Editor’s note: The following article is written by a Skinny Mom Resident Mom. The Resident Mom program gives a voice to our readers, allowing moms across the world to contribute content to Skinny Mom. If you’re interested in becoming a Resident Mom, click here to apply.
Extra, extra, read all about it! If you read the labels, sugar is everywhere and the scary side of these sweet treats are currently haunting most households. From the moment costumes and candy hit the shelves (sadly, it seems like it was in August this year!), our children start gobbling more than turkeys! Though Halloween starts the seamlessly endless holiday season of parties and treats that are filled with sugar, sugar and more sugar, it continues through Valentine’s Day or even Easter! Unfortunately, even healthier foods have more sugar than we think and it’s becoming harder to detect since sugar can go by as many as 57 different names!
So, what should we do? It’s impossible (or at least it is for me and my family) to completely swear off parties and treats. We love the holiday season and all the sweet treats that go along with it. I wait all year to get my Reese’s fix at Halloween, eat my share of homemade buckeyes, holiday cookies, apples pie and even Valentine’s Day sweets. But in years to come, we won’t love the added pounds and health issues that come with the often overlooked and not so innocent overindulgence. Sadly, adults are no longer the only ones that gain extra holiday pounds and are at risk. Kids are at risk to gain now as well. So instead of being a complete downer, when possible, I try to educate the family to make healthy choices more often so they can indulge and enjoy — just not so often.
Here are a few tips and tricks we use to keep the scary effects of sugar to a sweet minimum.
>> Read more: Here’s How Sugar Can Lead to Cancer Growth
1. Educate: Talk to your family about what they’re eating. Read and discuss nutrition labels together and select foods together to encourage and support healthy choices. What appears healthy may not be as many marketed health foods are often packed with additives, preservatives and added sugar. According to a recent article in Parents, even a homemade packed school lunch can sneak in too much sugar. For example, consider a peanut butter and jelly on whole-wheat bread, a cup of applesauce and fruit punch. Although this lunch has, as Parents says, “protein-rich peanut butter, fruit, fiber-filled bread” it contains “a whopping 76 grams of sugar. That’s 16 teaspoons of sugar — even more than what’s in… four Twinkies. ” Even the very popular health fad food Greek yogurt can contain more sugar than an ice cream bar. In fact, companies like Fage and Chobani have faced legal issues due to sugar content – some containing 15 grams of sugar – in one little container.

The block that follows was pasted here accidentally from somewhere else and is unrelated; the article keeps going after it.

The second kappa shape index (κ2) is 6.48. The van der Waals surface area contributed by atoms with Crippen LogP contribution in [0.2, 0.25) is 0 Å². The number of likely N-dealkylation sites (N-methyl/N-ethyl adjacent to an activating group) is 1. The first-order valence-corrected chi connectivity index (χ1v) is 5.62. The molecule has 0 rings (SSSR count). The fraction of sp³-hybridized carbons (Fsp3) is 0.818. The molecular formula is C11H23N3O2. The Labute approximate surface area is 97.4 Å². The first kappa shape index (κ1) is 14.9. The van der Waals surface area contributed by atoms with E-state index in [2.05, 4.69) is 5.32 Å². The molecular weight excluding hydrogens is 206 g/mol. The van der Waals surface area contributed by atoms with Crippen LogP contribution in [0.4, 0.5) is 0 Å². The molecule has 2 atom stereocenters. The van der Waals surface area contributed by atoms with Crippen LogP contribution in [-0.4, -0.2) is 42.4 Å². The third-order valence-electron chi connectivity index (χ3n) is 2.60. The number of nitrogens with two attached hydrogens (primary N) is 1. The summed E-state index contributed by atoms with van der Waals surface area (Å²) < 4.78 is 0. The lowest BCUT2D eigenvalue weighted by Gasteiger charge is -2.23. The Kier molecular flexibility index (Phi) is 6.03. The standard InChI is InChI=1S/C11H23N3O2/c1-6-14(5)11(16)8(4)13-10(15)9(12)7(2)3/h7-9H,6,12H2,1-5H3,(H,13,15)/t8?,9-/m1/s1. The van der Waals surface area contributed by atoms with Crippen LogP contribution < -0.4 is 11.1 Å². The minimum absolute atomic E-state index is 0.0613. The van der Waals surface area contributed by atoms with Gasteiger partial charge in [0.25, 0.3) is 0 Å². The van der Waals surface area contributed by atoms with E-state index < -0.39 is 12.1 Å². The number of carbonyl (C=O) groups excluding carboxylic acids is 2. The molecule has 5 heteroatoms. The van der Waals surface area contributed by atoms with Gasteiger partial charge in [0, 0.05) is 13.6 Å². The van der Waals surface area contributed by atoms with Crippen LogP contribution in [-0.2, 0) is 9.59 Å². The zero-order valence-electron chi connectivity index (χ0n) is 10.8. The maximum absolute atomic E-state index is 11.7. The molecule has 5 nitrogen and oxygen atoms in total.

But it’s okay. Grams are tiny, right? WRONG! Let’s take a look at just how big grams really are. The American Heart Association suggests limiting sugar to the following:
- Adult men should limit sugar to 9 teaspoons or 37.5 grams
- Adult females 6 teaspoons or 25 grams
- Children (depending on age) 3-4 teaspoons or 12 grams
If you recall, that little cup of yogurt already had 15 grams. That’s more than your child should consume all day! Perhaps those little grams of sugar are more significant than we originally thought because they add up, and they add up quick!
>> Read more: Dietary Guidelines Restrict Sugar
2. Eliminate and exchange: Since sugar adds up quickly and our bodies can only process a small amount per day, it’s important to eliminate added sugar wherever and whenever possible. Although eliminating sugar seems like an impossible feat, start slow. Try to start reducing sugar at one meal per day to wean your family off their unknown sugar addiction gently. Once everyone has adjusted to breakfast, continue to lunch, etc.
Try to reduce and control sugar where possible. For example, exchange high sugar processed foods for whole foods. Think simple and when in doubt go with plain. Why does all our food have to be sweet anyway? Swap peanut butter for nuts. Swap fruit-flavored yogurt to plain yogurt flavored with real, whole fruit, such as strawberries or blueberries. Lose the sweetened and flavored milks. Just stick with plain. Get rid of those sugar loaded oatmeal packs and go with plain oatmeal and stir in some frozen blueberries. Exchange apple sauce for an apple. Keep in mind that although fruit is a good option, it’s also loaded with sugar, so eat them mindfully.
3. Enjoy: There’s nothing more shocking than sugar shock, so a slow sugar detox is likely going to be more successful and easier on everyone. At this time of year, going cold turkey might leave your holidays a little too bland. But if sugar is controlled during the majority of eating (try for the 80/20 rule), it’s okay to splurge at events, parties, and even the occasional PB&J packed lunch. Any reduction you implement is better than nothing and the most surprising thing is that the more sugar reduction there is, sweets will eventually start to taste too sweet.
Most important, the holidays are about family and the people we love will fill your heart with all the sweetness needed because they give us sweet treats in the form of moments and memories, not sugary food. Swap that cookie for a sweet hug!
>> Read more: Sugar-Free Challenge